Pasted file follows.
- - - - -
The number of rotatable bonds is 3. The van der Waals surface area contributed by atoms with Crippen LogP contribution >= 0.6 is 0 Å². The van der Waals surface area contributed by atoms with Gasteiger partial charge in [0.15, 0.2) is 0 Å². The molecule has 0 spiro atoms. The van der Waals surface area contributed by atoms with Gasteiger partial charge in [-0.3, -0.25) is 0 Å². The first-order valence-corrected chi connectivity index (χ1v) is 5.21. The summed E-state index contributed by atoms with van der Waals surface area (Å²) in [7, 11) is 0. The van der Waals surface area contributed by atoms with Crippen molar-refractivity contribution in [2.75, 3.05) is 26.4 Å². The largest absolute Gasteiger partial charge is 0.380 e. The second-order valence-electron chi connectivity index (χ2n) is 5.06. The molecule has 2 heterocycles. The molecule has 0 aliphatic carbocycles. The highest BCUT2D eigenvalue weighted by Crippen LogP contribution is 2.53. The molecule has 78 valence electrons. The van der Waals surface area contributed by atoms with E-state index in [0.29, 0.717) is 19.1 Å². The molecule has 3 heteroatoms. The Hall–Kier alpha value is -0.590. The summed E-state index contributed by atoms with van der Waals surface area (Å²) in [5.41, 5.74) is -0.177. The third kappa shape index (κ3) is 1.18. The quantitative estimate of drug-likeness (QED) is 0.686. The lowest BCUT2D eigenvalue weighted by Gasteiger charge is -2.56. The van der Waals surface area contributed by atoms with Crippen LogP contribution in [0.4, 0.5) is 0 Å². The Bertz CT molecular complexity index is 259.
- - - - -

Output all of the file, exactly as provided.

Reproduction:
The number of rotatable bonds is 3. The van der Waals surface area contributed by atoms with Crippen LogP contribution >= 0.6 is 0 Å². The van der Waals surface area contributed by atoms with Gasteiger partial charge in [0.15, 0.2) is 0 Å². The molecule has 0 spiro atoms. The van der Waals surface area contributed by atoms with Gasteiger partial charge in [-0.3, -0.25) is 0 Å². The first-order valence-corrected chi connectivity index (χ1v) is 5.21. The summed E-state index contributed by atoms with van der Waals surface area (Å²) in [7, 11) is 0. The van der Waals surface area contributed by atoms with Crippen molar-refractivity contribution in [2.75, 3.05) is 26.4 Å². The largest absolute Gasteiger partial charge is 0.380 e. The second-order valence-electron chi connectivity index (χ2n) is 5.06. The molecule has 2 heterocycles. The molecule has 0 aliphatic carbocycles. The highest BCUT2D eigenvalue weighted by Crippen LogP contribution is 2.53. The molecule has 78 valence electrons. The van der Waals surface area contributed by atoms with E-state index in [0.29, 0.717) is 19.1 Å². The molecule has 3 heteroatoms. The Hall–Kier alpha value is -0.590. The summed E-state index contributed by atoms with van der Waals surface area (Å²) in [5.41, 5.74) is -0.177. The third kappa shape index (κ3) is 1.18. The quantitative estimate of drug-likeness (QED) is 0.686. The lowest BCUT2D eigenvalue weighted by Gasteiger charge is -2.56. The van der Waals surface area contributed by atoms with Crippen LogP contribution in [0.4, 0.5) is 0 Å². The Bertz CT molecular complexity index is 259.